Rushmore.fm: Can They “Rethink The Music Industry From The Ground Up”?
Fictive Kin's Rushmore.fm is yet another music tech startup that wants to connect fans and musicians to the benefit of both while building a platform to benefit from making those connections. Last month they announced the appointment of an ex-Virgin Group exec as CEO. But even given their initial focus on fan involvement alone, it's difficult to see how this site will make strong moves unless it further distinguishes itself.
"Our ambitious project to rethink the music industry from the ground up. We want to start by creating a great place to be a music fan and ultimately bring bands and fans closer together."
They go into more detail on Rushmore.fm's Purpose page in which they basically says it's tough to be a music fan (hard to find new music and keep up to date, industry doesn't seem to care about fans) and it's tough to be an artist (hard to make money).
Rushmore.fm's goal is to first attract fans, build out profiles of artists, attract more fans and then start bringing in artists, labels and venues once a comfortable base has been developed.
Though they've been working on Rushmore.fm since at least last summer, they're just beginning to make news with last month's appointment of Alex Hunter as CEO. Hunter is formerly the Global Head of Online for Virgin Group.
A Quick Look at Rushmore.fm
Though Rushmore.fm is still taking newcomers by invitation, I quickly got a response to my request and checked things out. The big focus at the moment is on creating artist profiles and filling in details.
Currently artist profiles are listed by artist alphabetically or can be found by searching the site. Profiles contain an overview, discography, events and news.
And that's about it for content. From what I can tell, the entries have a long ways to go so we're still at the early stages of this endeavor.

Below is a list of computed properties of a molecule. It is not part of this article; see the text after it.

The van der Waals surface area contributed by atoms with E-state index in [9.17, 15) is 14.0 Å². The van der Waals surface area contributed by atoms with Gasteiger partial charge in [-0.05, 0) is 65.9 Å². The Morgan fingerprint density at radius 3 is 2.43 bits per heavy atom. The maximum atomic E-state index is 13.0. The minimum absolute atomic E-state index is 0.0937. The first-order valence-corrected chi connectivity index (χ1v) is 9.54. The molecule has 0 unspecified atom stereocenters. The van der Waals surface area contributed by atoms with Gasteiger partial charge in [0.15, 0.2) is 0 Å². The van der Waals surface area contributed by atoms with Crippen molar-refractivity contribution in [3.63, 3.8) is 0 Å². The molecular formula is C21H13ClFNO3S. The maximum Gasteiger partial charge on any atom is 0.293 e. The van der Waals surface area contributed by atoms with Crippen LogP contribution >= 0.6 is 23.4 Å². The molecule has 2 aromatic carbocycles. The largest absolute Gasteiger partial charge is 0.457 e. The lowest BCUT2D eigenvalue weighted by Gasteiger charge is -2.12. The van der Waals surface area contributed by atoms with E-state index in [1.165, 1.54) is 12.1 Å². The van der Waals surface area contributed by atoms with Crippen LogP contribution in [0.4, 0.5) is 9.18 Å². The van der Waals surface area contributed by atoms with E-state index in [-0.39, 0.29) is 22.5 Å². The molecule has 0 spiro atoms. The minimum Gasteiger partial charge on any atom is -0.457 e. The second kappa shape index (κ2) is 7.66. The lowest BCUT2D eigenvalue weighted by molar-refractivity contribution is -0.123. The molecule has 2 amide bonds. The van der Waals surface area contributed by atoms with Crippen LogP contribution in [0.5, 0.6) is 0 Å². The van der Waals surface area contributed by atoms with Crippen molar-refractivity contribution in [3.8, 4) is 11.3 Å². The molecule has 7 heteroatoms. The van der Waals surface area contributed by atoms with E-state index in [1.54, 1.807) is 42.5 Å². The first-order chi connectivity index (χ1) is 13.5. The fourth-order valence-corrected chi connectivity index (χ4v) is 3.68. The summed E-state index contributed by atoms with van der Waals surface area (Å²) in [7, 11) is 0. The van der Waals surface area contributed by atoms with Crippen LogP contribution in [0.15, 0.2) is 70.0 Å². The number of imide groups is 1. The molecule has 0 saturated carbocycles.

Initially Rushmore.fm started with only 300 people and, though they've moved beyond that initial group, "The 300" is immortalized in a chart of the top contributors updated weekly.
To date the people they've gathered have a white male, white rock orientation, though it's not a homogeneous group. That's not a bad place to start but only because many people of color take it for granted that they have to move forward under such conditions and will still join a platform if it seems productive.
The reverse is not so much the case and, given the white male dominance of so much music and tech media, going white male dominant is still a reasonable tactical move if questionable on so many other levels.
Beyond that, I don't know. Fill out some more artist profiles despite a web that's full of them? Network with some more people I don't know who don't share my taste in music? Guess I'll never rank on the Rushmore 300.
Rushmore.fm's backstory is getting overshadowed by Fictive Kin's recent deal with Betaworks. For example, Fictive Kin's deal with Betaworks is new. Fictive Kin was working on Rushmore.fm by last summer and have the site listed on their homepage as their creation while Betaworks doesn't even list it on their site as a related property. Yet, this TechCrunch article presents it as a product of the Fictive Kin/Betaworks relationship.
So, who knows?
From the web evidence one could conclude that Betaworks did indeed invest in Rushmore.fm and that they do now have a partnership relationship with Fictive Kin. Beyond that one has to ask, did somebody drop the ball on site updates or is Betaworks passing on working with Rushmore.fm because they see the obvious problems with scaling the site?
The Reality Facing Rushmore.fm
There are so many people launching sites to connect fans and bands and so few are actually succeeding that it's hard to see how Rushmore.fm will stick out. That doesn't mean they can't make things happen but they've got a lot of challenges ahead.
Hypebot Senior Contributor Clyde Smith (@fluxresearch/@crowdfundingm) also blogs at Flux Research and Crowdfunding For Musicians. To suggest topics for Hypebot, contact: clyde(at)fluxresearch(dot)com.